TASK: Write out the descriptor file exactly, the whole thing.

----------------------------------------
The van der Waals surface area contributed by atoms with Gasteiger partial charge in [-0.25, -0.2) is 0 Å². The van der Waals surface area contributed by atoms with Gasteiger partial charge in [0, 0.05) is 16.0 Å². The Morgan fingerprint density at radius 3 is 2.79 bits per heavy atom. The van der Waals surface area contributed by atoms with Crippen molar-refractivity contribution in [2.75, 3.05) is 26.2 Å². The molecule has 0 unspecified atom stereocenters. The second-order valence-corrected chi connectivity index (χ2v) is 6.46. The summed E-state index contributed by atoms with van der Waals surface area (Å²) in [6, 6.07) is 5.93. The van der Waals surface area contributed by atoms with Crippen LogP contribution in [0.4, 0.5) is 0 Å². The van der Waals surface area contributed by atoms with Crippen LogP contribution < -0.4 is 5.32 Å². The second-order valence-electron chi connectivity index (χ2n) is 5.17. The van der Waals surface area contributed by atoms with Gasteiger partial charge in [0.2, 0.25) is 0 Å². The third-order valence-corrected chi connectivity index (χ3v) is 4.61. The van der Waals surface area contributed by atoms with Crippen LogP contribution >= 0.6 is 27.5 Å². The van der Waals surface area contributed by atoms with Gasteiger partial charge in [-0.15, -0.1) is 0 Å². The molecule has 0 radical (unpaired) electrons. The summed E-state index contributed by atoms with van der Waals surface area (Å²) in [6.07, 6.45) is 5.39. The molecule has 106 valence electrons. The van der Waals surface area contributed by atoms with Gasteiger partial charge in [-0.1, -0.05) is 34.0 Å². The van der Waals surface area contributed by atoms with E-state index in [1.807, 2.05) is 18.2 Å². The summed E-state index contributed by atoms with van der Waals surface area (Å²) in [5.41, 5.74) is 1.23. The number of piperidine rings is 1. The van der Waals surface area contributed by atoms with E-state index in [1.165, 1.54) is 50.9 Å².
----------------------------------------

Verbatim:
The van der Waals surface area contributed by atoms with Gasteiger partial charge in [-0.25, -0.2) is 0 Å². The van der Waals surface area contributed by atoms with Gasteiger partial charge in [0, 0.05) is 16.0 Å². The Morgan fingerprint density at radius 3 is 2.79 bits per heavy atom. The van der Waals surface area contributed by atoms with Crippen molar-refractivity contribution in [2.75, 3.05) is 26.2 Å². The molecule has 0 unspecified atom stereocenters. The second-order valence-corrected chi connectivity index (χ2v) is 6.46. The summed E-state index contributed by atoms with van der Waals surface area (Å²) in [6, 6.07) is 5.93. The van der Waals surface area contributed by atoms with Crippen LogP contribution in [0.4, 0.5) is 0 Å². The van der Waals surface area contributed by atoms with Crippen LogP contribution < -0.4 is 5.32 Å². The second-order valence-electron chi connectivity index (χ2n) is 5.17. The van der Waals surface area contributed by atoms with Gasteiger partial charge in [0.2, 0.25) is 0 Å². The third-order valence-corrected chi connectivity index (χ3v) is 4.61. The van der Waals surface area contributed by atoms with Crippen LogP contribution >= 0.6 is 27.5 Å². The van der Waals surface area contributed by atoms with Gasteiger partial charge in [-0.15, -0.1) is 0 Å². The molecule has 0 radical (unpaired) electrons. The summed E-state index contributed by atoms with van der Waals surface area (Å²) in [6.07, 6.45) is 5.39. The molecule has 106 valence electrons. The van der Waals surface area contributed by atoms with Gasteiger partial charge in [-0.1, -0.05) is 34.0 Å². The van der Waals surface area contributed by atoms with E-state index in [1.807, 2.05) is 18.2 Å². The summed E-state index contributed by atoms with van der Waals surface area (Å²) in [5.41, 5.74) is 1.23. The number of piperidine rings is 1. The van der Waals surface area contributed by atoms with E-state index in [1.165, 1.54) is 50.9 Å².